Retired emigrants from NJ take their money elsewhere
We've told you that retirees have been leaving New Jersey lately. But what about the economic effects of that exodus on the state?
For one thing, many of those leaving are baby boomers between the ages of 52 and 70 who are generally more affluent, according to James Hughes, dean of the Edward J. Bloustein School of Planning and Public Policy at Rutgers University.
"They've built up a lot of equity in their homes in New Jersey, so when they cash out, they are able to live a very good life in much more affordable locations," Hughes said.
He said the economic benefit for these people extends to spending and taxing.
"That money is then taxed in other states, whether it's income taxes, sales taxes and/or other fees, or what have you," he said. "It is a financial loss to the state of New Jersey."
When retirees leave the state, that also means less revenue for programs that New Jerseyans who are left behind may find useful. A revenue shortfall like the one the Garden State experienced this year makes it difficult to make changes to the tax system.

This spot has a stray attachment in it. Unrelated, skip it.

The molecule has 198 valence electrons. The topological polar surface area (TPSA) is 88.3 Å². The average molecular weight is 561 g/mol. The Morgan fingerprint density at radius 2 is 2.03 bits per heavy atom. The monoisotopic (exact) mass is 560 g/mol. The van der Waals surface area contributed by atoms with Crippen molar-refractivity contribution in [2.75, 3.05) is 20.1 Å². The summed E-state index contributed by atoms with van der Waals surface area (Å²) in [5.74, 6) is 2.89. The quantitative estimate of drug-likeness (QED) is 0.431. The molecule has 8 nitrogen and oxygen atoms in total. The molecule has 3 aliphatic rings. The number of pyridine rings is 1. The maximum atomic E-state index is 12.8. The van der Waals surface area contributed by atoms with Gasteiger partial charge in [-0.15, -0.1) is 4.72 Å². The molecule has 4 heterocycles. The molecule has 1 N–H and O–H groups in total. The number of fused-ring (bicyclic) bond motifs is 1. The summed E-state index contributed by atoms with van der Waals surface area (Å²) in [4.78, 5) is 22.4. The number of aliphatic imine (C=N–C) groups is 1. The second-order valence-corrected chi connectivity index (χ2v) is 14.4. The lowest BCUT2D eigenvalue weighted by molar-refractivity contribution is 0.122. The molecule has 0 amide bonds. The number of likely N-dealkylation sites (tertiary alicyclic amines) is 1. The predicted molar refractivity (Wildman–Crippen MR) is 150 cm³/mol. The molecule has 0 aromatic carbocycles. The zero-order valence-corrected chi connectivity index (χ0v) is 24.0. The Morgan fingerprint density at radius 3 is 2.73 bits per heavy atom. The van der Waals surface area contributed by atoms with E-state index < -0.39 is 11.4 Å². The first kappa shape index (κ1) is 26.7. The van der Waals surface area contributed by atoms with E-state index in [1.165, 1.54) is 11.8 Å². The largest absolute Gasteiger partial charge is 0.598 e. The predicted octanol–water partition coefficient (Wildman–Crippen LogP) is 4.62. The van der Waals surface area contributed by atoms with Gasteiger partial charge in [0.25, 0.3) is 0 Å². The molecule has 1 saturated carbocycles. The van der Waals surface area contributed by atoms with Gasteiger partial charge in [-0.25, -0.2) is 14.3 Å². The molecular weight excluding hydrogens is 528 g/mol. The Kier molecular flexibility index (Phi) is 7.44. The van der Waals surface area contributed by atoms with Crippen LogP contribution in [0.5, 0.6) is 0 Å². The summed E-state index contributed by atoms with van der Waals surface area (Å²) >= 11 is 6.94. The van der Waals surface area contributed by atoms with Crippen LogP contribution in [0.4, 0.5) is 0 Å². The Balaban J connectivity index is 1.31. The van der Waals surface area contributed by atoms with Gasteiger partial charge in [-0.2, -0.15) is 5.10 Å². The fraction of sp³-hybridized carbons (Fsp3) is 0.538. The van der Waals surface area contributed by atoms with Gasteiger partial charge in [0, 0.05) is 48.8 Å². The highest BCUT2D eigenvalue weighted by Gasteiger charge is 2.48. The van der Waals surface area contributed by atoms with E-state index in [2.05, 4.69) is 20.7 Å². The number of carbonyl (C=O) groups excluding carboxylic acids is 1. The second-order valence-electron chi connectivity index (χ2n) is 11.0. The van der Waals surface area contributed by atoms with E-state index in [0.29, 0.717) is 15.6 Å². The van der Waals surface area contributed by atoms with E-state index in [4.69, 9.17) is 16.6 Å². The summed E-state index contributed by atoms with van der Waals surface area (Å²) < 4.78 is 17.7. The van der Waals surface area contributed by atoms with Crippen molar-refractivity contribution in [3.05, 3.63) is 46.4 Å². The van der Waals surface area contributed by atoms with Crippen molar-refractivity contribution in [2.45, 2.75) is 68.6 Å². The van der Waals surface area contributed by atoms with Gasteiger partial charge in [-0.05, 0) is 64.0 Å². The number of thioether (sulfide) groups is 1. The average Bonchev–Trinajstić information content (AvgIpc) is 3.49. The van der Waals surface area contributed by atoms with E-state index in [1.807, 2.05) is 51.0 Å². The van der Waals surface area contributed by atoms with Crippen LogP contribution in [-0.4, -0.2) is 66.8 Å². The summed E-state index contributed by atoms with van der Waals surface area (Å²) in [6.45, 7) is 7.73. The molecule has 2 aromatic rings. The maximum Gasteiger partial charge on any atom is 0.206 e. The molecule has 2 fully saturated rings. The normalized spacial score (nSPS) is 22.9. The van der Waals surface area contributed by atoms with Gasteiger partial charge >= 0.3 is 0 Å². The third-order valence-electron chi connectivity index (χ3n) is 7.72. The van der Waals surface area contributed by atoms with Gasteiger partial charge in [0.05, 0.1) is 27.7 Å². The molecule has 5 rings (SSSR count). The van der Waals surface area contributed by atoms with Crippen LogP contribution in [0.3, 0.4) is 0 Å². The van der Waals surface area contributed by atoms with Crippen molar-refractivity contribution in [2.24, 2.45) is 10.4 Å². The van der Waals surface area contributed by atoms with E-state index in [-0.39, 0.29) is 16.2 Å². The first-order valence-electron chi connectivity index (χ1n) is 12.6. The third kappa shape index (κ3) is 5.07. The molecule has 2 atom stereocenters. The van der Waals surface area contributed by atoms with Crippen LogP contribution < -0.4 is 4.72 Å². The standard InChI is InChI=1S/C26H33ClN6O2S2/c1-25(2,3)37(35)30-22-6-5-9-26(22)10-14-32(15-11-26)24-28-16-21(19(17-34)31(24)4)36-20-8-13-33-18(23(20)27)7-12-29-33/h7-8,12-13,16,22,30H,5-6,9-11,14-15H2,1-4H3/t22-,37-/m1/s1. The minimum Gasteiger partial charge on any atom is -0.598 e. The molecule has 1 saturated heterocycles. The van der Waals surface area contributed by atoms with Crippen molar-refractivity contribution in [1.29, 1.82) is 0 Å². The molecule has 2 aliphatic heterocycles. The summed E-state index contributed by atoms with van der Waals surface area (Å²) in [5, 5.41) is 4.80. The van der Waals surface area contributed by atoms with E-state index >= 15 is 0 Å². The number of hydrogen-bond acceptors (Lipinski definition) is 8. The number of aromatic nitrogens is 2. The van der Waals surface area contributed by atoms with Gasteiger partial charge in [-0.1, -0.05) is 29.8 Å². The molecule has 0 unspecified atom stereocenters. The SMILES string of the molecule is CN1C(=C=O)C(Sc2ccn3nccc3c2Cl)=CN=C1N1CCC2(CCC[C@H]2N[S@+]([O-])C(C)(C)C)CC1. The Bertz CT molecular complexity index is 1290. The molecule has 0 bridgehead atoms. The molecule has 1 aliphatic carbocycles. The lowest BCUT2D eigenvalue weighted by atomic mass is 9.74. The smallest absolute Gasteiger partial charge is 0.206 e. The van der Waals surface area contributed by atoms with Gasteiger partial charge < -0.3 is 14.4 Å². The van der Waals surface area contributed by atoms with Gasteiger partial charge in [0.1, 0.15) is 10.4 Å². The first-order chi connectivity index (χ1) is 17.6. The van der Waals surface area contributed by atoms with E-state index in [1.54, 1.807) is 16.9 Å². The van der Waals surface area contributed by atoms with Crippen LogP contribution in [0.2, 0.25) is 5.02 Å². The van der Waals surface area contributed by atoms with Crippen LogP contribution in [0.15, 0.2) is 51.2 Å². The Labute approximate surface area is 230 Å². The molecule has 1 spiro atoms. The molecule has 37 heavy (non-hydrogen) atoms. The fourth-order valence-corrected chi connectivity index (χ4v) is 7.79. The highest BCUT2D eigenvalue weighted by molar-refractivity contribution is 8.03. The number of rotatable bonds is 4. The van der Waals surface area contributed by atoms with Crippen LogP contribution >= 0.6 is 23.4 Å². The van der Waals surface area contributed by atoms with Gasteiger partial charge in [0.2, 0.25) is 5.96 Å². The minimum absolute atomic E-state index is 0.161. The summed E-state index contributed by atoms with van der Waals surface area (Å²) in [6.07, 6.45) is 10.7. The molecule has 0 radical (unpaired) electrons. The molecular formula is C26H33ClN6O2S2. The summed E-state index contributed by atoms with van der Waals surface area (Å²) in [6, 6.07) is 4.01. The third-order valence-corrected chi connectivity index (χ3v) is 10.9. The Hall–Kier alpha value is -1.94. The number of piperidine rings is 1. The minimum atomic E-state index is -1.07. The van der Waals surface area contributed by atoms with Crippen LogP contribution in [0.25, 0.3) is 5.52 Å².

Hughes said the retirees take their incomes with them, whether pensions or Social Security. The short-term effect will be minor, "but it could cascade into something very significant as we move toward the end of the decade. We are at a time when we have this huge cohort that's potentially leaving the state."
As it stands right now, New Jersey accounts for 3 percent of the nation's economic activity and 3 percent of its jobs. But health care costs for seniors continue to rise -- currently checking in at third-highest in the country. At the same time, both jobs and opportunities for supplemental income are becoming more scarce for New Jersey's older residents.
The Carolinas and Florida are three key states for Jersey retirees. All offer a cheaper cost of living and lower taxes for retirees.